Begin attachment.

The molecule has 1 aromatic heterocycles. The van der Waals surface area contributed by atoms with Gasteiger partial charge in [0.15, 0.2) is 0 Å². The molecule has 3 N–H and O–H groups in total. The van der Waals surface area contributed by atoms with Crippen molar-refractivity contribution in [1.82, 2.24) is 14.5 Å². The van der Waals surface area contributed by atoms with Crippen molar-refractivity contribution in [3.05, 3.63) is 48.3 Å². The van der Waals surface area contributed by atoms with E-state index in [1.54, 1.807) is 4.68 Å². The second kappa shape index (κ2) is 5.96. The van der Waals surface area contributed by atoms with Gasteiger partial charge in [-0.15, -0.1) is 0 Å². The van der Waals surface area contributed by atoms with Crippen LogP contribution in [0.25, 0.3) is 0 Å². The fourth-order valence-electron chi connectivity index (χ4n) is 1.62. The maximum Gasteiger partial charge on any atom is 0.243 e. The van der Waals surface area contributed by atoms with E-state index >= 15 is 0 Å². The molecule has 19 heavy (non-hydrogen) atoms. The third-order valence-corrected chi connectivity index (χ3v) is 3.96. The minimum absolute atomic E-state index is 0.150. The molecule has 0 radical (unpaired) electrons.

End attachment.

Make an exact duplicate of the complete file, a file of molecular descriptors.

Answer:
The molecule has 1 aromatic heterocycles. The van der Waals surface area contributed by atoms with Gasteiger partial charge in [0.15, 0.2) is 0 Å². The molecule has 3 N–H and O–H groups in total. The van der Waals surface area contributed by atoms with Crippen molar-refractivity contribution in [1.82, 2.24) is 14.5 Å². The van der Waals surface area contributed by atoms with Crippen molar-refractivity contribution in [3.05, 3.63) is 48.3 Å². The van der Waals surface area contributed by atoms with E-state index in [1.54, 1.807) is 4.68 Å². The second kappa shape index (κ2) is 5.96. The van der Waals surface area contributed by atoms with Gasteiger partial charge in [-0.15, -0.1) is 0 Å². The van der Waals surface area contributed by atoms with Crippen LogP contribution in [0.25, 0.3) is 0 Å². The fourth-order valence-electron chi connectivity index (χ4n) is 1.62. The maximum Gasteiger partial charge on any atom is 0.243 e. The van der Waals surface area contributed by atoms with E-state index >= 15 is 0 Å². The molecule has 19 heavy (non-hydrogen) atoms. The third-order valence-corrected chi connectivity index (χ3v) is 3.96. The minimum absolute atomic E-state index is 0.150. The molecule has 0 radical (unpaired) electrons.